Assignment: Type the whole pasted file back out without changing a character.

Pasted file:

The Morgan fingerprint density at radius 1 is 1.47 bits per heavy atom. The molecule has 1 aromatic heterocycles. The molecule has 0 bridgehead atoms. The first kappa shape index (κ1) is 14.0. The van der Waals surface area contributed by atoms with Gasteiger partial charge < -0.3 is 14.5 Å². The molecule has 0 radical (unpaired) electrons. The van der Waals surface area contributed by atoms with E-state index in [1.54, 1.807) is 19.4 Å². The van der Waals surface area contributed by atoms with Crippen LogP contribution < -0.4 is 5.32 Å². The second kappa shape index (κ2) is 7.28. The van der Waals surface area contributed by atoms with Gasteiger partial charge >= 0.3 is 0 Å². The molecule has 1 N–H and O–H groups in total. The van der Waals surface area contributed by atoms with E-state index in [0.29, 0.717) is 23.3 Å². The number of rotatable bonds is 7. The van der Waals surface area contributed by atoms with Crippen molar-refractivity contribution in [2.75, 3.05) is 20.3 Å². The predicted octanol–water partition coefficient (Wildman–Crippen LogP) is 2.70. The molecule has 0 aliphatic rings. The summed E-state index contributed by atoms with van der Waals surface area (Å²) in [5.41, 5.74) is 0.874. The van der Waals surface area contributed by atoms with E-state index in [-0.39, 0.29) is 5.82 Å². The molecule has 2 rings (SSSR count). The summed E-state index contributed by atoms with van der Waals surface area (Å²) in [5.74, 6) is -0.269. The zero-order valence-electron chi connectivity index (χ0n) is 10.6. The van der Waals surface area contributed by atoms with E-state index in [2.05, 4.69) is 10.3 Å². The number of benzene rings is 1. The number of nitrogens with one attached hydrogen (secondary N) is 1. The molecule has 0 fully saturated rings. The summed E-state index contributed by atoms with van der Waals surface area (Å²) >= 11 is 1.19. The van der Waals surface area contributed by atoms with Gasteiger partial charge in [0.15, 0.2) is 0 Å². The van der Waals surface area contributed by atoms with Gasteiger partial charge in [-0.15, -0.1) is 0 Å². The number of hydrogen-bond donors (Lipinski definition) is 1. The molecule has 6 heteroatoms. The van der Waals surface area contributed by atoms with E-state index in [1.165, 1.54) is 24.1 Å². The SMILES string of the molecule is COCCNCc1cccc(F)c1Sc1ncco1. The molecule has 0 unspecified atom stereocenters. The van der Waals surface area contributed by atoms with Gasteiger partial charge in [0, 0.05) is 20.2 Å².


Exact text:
The Morgan fingerprint density at radius 1 is 1.47 bits per heavy atom. The molecule has 1 aromatic heterocycles. The molecule has 0 bridgehead atoms. The first kappa shape index (κ1) is 14.0. The van der Waals surface area contributed by atoms with Gasteiger partial charge < -0.3 is 14.5 Å². The molecule has 0 radical (unpaired) electrons. The van der Waals surface area contributed by atoms with E-state index in [1.54, 1.807) is 19.4 Å². The van der Waals surface area contributed by atoms with Crippen LogP contribution < -0.4 is 5.32 Å². The second kappa shape index (κ2) is 7.28. The van der Waals surface area contributed by atoms with Gasteiger partial charge >= 0.3 is 0 Å². The molecule has 1 N–H and O–H groups in total. The van der Waals surface area contributed by atoms with E-state index in [0.29, 0.717) is 23.3 Å². The number of rotatable bonds is 7. The van der Waals surface area contributed by atoms with Crippen molar-refractivity contribution in [2.75, 3.05) is 20.3 Å². The predicted octanol–water partition coefficient (Wildman–Crippen LogP) is 2.70. The molecule has 0 aliphatic rings. The summed E-state index contributed by atoms with van der Waals surface area (Å²) in [5.41, 5.74) is 0.874. The van der Waals surface area contributed by atoms with E-state index in [-0.39, 0.29) is 5.82 Å². The molecule has 2 rings (SSSR count). The summed E-state index contributed by atoms with van der Waals surface area (Å²) in [5.74, 6) is -0.269. The zero-order valence-electron chi connectivity index (χ0n) is 10.6. The van der Waals surface area contributed by atoms with E-state index in [2.05, 4.69) is 10.3 Å². The number of benzene rings is 1. The number of nitrogens with one attached hydrogen (secondary N) is 1. The molecule has 0 fully saturated rings. The summed E-state index contributed by atoms with van der Waals surface area (Å²) >= 11 is 1.19. The van der Waals surface area contributed by atoms with Gasteiger partial charge in [0.15, 0.2) is 0 Å². The van der Waals surface area contributed by atoms with Gasteiger partial charge in [-0.15, -0.1) is 0 Å². The number of hydrogen-bond donors (Lipinski definition) is 1. The molecule has 6 heteroatoms. The van der Waals surface area contributed by atoms with E-state index in [1.165, 1.54) is 24.1 Å². The SMILES string of the molecule is COCCNCc1cccc(F)c1Sc1ncco1. The molecule has 0 unspecified atom stereocenters. The van der Waals surface area contributed by atoms with Gasteiger partial charge in [0, 0.05) is 20.2 Å².